Shinobido -Way of the Ninja- War Overture
Shinobido -Way of the Ninja- War Overture
December 9, 2005
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Shinibido Imashime War Overture, released in late 2005, is an Asian-styled soundtrack composed by Hideki Sakamoto and Keisuke Itoh. With rare exceptions, the album never strays far from its roots and retains traditional instrumentation throughout. Can the duo successfully fashion a soundtrack with a single mindset that maintains ingenuity and originality for its entire length?
The erhu, performed by WeiWei Wuu, is utilized to great extent on this album, evident from the very first track, a brief opener entitled “Moondog.” The somewhat modern percussion works quite well with the aforementioned instrument to give off a nice flavor to introduce the rest of the soundtrack. The following track, “Moondog -Immortal Flower-” is introduced by a brief movement on the piano which soon gives its priority to the erhu while playing its backup. The latter sound particularly haunting here. It’s a nice, albeit short, track. “Moondog -To Purification-,” the last of the Moondog tracks, is a brief, ephemeral erhu solo. It’s a somewhat uninspiring way to round off the use of a recurring melody.
A large portion of the tracks are atmospheric to set the mood, and while they all do this quite nicely, they tend to drag on after a bit, both themselves and in conjunction with the others. One early example of this is “Numerous Worries.” The instrumentation is light though nicely complementary, featuring a shakuhachi and flute, with a soft wind blowing in the background, but no appreciable development occurs regardless. “Lingering Scent” retains this use of wind nicely, and sets it up as a backdrop against some rather featureless tones on a mallet. “Remains of Cold Ashes” is nearly entirely composed of that same lightly blowing cavernous wind, with a few tense chords on strings and movements on the mallet sprinkled throughout. “Secluded Alleyway” starts as a rather interesting percussion based piece, but becomes somewhat tedious as it becomes apparent that very little noticeable variation occurs. Indeed, the rhythm does become slightly more complex, but it happens so gradually that it is hard to notice.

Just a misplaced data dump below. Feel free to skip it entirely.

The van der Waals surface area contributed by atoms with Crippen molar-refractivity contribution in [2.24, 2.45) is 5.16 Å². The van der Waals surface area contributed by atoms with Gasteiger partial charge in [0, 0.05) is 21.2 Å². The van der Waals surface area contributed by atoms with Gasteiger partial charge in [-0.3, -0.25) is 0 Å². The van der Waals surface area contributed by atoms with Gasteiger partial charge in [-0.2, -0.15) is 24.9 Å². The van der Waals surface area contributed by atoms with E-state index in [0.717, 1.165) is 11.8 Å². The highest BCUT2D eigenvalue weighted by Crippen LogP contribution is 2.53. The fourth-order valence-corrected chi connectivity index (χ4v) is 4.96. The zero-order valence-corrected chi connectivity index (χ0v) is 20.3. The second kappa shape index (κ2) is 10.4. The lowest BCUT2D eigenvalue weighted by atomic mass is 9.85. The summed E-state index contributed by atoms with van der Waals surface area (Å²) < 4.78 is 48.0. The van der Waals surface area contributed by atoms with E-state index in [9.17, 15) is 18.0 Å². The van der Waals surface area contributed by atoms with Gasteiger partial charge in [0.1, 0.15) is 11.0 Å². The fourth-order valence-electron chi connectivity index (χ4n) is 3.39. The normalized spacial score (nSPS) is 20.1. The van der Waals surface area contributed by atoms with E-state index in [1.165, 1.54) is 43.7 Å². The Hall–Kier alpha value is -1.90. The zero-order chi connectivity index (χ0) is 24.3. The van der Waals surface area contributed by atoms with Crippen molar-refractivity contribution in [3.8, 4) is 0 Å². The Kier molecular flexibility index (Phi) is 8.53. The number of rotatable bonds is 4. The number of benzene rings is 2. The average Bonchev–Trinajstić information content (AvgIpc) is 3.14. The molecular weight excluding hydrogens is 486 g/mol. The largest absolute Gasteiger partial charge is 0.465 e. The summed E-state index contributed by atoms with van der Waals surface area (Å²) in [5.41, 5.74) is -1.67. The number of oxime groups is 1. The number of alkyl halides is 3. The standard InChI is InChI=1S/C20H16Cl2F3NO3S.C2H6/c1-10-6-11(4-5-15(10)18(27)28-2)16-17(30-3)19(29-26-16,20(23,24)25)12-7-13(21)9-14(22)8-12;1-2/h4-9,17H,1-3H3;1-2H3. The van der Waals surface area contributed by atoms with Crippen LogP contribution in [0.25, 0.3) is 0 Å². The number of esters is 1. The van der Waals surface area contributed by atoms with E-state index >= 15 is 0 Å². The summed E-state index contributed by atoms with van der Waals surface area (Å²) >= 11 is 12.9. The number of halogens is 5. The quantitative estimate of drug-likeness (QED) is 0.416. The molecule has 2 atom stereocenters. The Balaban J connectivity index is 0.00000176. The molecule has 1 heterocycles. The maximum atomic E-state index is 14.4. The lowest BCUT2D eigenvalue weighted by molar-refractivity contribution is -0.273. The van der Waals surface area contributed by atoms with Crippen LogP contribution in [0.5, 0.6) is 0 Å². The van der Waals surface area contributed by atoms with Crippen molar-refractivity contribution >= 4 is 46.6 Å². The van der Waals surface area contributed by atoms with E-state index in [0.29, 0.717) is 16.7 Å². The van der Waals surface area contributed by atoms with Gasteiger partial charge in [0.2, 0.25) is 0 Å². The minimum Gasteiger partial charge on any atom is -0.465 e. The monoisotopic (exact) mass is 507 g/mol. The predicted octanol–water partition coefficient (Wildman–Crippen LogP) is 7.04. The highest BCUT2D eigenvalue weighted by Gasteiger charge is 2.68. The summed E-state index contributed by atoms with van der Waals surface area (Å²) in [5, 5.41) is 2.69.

There are some more melodic and interesting tracks nevertheless. “Days of Loss” starts somewhat slow, but builds quite nicely, as the percussion speeds up. By the end it doesn’t reach a fervor, but it does get the heart pumping to a degree. “Ephemeral Breeze” is a nice flute based piece with a curious ‘boing’ in the constant percussion. It’s gentle and calming. “In the Midst of Blame” is rather chromatic, though it portrays some effective chords through its development. The piano is used quite effectively to set the mood here. “Former Fragment” starts off with a nice movement on the shakuhachi which then complements a haunting melody complements of the erhu quite nicely. The track can give off chills, especially when the key changes. “Gradually” sets off a more cinematic, dramatic mood, especially with its chordal use of strings in the latter half. The drops in “Drops of Devotion” are quite audible initially as brief punctuated bell sounds. The track develops somewhat with the addition of the erhu temporarily, but soon becomes a series of tense chords on the strings and piano. The erhu soon makes a welcome reappearance, helping to close the track with a nice piano accompaniment.